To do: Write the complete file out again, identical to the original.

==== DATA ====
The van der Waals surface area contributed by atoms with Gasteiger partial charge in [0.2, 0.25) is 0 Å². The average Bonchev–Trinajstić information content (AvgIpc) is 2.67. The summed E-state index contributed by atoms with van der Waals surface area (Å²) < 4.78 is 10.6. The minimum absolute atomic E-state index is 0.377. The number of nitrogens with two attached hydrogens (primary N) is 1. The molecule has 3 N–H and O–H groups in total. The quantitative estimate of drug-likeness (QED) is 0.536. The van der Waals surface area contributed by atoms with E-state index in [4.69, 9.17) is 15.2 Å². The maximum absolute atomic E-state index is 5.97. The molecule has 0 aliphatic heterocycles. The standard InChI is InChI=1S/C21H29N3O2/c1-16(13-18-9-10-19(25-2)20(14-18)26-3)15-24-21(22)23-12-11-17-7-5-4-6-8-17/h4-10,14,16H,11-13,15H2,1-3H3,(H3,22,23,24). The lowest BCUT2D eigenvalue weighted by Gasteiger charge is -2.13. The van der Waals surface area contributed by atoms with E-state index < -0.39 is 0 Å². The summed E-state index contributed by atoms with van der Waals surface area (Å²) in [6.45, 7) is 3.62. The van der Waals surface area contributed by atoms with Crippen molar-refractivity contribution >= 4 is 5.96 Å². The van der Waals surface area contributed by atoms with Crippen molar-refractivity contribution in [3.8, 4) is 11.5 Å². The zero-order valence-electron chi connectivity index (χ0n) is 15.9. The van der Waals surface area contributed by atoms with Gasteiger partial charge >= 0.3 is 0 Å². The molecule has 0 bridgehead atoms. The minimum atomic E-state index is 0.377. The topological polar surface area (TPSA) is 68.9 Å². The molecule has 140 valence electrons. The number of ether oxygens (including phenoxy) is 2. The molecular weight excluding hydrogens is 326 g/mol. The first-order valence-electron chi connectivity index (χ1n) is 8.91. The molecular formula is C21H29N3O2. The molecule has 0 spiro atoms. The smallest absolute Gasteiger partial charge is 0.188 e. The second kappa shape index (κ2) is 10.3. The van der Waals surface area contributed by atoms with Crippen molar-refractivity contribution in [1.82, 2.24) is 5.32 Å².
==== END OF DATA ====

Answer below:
The van der Waals surface area contributed by atoms with Gasteiger partial charge in [0.2, 0.25) is 0 Å². The average Bonchev–Trinajstić information content (AvgIpc) is 2.67. The summed E-state index contributed by atoms with van der Waals surface area (Å²) < 4.78 is 10.6. The minimum absolute atomic E-state index is 0.377. The number of nitrogens with two attached hydrogens (primary N) is 1. The molecule has 3 N–H and O–H groups in total. The quantitative estimate of drug-likeness (QED) is 0.536. The van der Waals surface area contributed by atoms with E-state index in [4.69, 9.17) is 15.2 Å². The maximum absolute atomic E-state index is 5.97. The molecule has 0 aliphatic heterocycles. The standard InChI is InChI=1S/C21H29N3O2/c1-16(13-18-9-10-19(25-2)20(14-18)26-3)15-24-21(22)23-12-11-17-7-5-4-6-8-17/h4-10,14,16H,11-13,15H2,1-3H3,(H3,22,23,24). The lowest BCUT2D eigenvalue weighted by Gasteiger charge is -2.13. The van der Waals surface area contributed by atoms with E-state index < -0.39 is 0 Å². The summed E-state index contributed by atoms with van der Waals surface area (Å²) in [6.45, 7) is 3.62. The van der Waals surface area contributed by atoms with Crippen molar-refractivity contribution >= 4 is 5.96 Å². The van der Waals surface area contributed by atoms with Crippen molar-refractivity contribution in [3.8, 4) is 11.5 Å². The zero-order valence-electron chi connectivity index (χ0n) is 15.9. The van der Waals surface area contributed by atoms with Gasteiger partial charge >= 0.3 is 0 Å². The molecule has 0 bridgehead atoms. The minimum atomic E-state index is 0.377. The topological polar surface area (TPSA) is 68.9 Å². The molecule has 140 valence electrons. The number of ether oxygens (including phenoxy) is 2. The molecular weight excluding hydrogens is 326 g/mol. The first-order valence-electron chi connectivity index (χ1n) is 8.91. The molecular formula is C21H29N3O2. The molecule has 0 spiro atoms. The smallest absolute Gasteiger partial charge is 0.188 e. The second kappa shape index (κ2) is 10.3. The van der Waals surface area contributed by atoms with Crippen molar-refractivity contribution in [1.82, 2.24) is 5.32 Å².